Brain barrier systems: A new frontier in metal neurotoxicological research

Wei Zheng, Michael Aschner, Jean Francois Ghersi-Egea

Research output: Contribution to journalReview articlepeer-review

411 Scopus citations


The concept of brain barriers or a brain barrier system embraces the blood-brain interface, referred to as the blood-brain barrier, and the blood-cerebrospinal fluid (CSF) interface, referred to as the blood-CSF barrier. These brain barriers protect the CNS against chemical insults, by different complementary mechanisms. Toxic metal molecules can either bypass these mechanisms or be sequestered in and therefore potentially deleterious to brain barriers. Supportive evidence suggests that damage to blood-brain interfaces can lead to chemical-induced neurotoxicities. This review article examines the unique structure, specialization, and function of the brain barrier system, with particular emphasis on its toxicological implications. Typical examples of metal transport and toxicity at the barriers, such as lead (Pb), mercury (Hg), iron (Fe), and manganese (Mn), are discussed in detail with a special focus on the relevance to their toxic neurological consequences. Based on these discussions, the emerging research needs, such as construction of the new concept of blood-brain regional barriers, understanding of chemical effect on aged or immature barriers, and elucidation of the susceptibility of tight junctions to toxicants, are identified and addressed in this newly evolving field of neurotoxicology. They represent both clear challenges and fruitful research domains not only in neurotoxicology, but also in neurophysiology and pharmacology.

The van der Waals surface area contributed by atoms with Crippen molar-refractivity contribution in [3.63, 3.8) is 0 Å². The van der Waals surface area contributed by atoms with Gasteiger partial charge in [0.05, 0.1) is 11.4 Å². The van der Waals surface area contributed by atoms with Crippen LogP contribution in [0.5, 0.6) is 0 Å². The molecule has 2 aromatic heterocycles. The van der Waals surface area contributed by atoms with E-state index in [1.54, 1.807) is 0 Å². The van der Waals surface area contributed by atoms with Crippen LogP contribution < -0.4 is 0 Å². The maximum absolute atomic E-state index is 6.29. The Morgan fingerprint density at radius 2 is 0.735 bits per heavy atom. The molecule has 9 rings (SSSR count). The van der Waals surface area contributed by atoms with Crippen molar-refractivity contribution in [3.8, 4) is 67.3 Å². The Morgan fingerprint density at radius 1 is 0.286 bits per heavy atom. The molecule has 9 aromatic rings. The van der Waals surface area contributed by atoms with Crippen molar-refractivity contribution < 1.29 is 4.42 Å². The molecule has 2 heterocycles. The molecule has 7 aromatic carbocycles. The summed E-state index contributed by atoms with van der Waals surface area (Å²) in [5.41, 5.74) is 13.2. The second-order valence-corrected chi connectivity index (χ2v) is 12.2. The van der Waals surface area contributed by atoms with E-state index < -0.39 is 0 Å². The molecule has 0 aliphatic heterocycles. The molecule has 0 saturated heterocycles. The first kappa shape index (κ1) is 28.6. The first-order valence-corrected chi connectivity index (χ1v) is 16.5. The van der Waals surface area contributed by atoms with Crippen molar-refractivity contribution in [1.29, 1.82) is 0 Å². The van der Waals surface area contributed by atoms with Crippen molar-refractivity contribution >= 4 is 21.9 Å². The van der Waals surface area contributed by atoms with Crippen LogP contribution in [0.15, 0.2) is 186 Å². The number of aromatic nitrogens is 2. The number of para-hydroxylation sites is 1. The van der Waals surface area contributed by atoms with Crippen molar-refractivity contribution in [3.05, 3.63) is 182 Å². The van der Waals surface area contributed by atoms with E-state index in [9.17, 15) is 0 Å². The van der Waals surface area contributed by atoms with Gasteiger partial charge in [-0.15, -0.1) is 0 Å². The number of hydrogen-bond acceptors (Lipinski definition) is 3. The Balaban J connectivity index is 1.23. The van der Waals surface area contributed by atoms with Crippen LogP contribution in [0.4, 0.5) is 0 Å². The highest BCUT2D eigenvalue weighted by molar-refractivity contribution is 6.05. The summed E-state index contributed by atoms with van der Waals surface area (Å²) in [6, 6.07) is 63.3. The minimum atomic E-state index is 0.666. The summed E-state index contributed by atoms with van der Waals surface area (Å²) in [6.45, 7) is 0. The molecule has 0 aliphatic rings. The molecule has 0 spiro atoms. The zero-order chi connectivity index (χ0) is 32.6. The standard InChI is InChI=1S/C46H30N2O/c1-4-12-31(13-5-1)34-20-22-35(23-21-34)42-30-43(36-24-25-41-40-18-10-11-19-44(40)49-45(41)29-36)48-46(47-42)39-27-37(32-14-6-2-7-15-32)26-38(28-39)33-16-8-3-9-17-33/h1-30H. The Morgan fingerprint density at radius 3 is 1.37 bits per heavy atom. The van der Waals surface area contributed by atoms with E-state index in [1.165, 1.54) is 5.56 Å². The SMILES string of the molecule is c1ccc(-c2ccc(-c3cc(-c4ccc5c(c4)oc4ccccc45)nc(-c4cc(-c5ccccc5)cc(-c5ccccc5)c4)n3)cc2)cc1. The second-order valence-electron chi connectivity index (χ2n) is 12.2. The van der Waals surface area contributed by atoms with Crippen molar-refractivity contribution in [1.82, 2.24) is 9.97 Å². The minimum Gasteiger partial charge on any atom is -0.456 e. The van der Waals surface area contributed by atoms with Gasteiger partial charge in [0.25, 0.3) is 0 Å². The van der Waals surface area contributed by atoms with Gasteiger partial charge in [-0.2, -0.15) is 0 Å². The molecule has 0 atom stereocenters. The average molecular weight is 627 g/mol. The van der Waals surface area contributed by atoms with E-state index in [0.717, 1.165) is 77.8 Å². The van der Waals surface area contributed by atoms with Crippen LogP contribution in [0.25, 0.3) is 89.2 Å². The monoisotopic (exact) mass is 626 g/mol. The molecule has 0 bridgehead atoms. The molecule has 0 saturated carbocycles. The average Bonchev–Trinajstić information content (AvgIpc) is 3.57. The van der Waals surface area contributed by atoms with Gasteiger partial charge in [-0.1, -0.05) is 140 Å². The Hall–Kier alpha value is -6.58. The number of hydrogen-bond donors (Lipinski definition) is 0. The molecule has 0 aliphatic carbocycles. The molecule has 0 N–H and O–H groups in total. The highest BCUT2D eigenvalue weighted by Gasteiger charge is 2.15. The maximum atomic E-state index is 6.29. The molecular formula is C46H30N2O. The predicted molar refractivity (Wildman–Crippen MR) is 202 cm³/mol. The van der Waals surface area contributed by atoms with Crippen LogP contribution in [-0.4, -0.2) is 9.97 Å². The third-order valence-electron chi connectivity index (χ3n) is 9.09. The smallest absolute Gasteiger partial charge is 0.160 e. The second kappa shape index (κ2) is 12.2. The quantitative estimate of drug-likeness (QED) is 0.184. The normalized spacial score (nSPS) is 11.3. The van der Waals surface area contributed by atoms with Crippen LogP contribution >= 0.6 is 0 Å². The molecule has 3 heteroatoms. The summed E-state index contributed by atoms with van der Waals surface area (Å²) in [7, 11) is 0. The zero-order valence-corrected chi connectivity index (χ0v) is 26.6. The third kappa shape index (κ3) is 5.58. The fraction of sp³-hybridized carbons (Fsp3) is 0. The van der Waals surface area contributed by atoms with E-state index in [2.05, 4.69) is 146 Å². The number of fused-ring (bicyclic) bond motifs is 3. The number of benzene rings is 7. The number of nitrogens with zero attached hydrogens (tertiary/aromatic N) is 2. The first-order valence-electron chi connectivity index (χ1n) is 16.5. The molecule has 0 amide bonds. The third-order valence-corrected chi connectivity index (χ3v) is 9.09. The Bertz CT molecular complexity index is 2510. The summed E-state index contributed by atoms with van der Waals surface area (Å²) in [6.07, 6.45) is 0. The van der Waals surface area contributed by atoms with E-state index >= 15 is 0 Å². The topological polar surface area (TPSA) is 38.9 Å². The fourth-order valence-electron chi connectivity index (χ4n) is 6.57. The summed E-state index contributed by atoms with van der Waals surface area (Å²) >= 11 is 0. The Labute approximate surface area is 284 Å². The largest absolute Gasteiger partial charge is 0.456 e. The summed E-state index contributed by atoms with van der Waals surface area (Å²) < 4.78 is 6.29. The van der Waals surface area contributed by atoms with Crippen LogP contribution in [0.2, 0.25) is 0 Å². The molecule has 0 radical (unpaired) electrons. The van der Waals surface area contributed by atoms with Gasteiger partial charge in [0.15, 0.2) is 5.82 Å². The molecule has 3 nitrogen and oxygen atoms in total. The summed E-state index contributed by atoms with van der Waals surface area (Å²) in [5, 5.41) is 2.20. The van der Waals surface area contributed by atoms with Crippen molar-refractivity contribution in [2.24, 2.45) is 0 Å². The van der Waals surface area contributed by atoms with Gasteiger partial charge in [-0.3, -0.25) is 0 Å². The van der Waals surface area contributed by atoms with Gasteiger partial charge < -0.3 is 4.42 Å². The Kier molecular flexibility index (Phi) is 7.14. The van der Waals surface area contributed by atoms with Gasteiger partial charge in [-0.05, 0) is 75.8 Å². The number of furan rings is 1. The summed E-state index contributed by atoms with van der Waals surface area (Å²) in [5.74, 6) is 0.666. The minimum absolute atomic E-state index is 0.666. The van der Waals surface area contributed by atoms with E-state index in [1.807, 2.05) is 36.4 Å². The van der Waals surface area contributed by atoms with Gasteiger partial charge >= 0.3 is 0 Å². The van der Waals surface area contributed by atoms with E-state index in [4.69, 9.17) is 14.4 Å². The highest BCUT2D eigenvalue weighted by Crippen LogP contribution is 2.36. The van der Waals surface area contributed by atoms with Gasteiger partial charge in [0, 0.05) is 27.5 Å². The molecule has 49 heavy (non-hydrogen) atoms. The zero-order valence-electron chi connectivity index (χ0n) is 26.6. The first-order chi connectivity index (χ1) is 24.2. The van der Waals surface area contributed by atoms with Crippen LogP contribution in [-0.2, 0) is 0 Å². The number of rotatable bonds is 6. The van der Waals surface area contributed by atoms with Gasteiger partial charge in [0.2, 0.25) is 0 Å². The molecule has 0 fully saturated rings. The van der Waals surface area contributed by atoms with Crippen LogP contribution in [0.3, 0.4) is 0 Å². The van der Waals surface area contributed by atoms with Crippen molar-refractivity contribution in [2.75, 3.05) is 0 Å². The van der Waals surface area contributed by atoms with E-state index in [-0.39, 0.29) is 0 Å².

Original languageEnglish (US)
Pages (from-to)1-11
Number of pages11
JournalToxicology and Applied Pharmacology
Issue number1
StatePublished - Oct 1 2003
Externally publishedYes


  • Astrocytes
  • Blood-CSF barrier
  • Blood-brain barrier
  • Choroid plexus
  • Iron
  • Lead
  • Manganese
  • Mercury
  • Neurotoxicology
  • Toxicant
  • Transport

ASJC Scopus subject areas

  • Toxicology
  • Pharmacology


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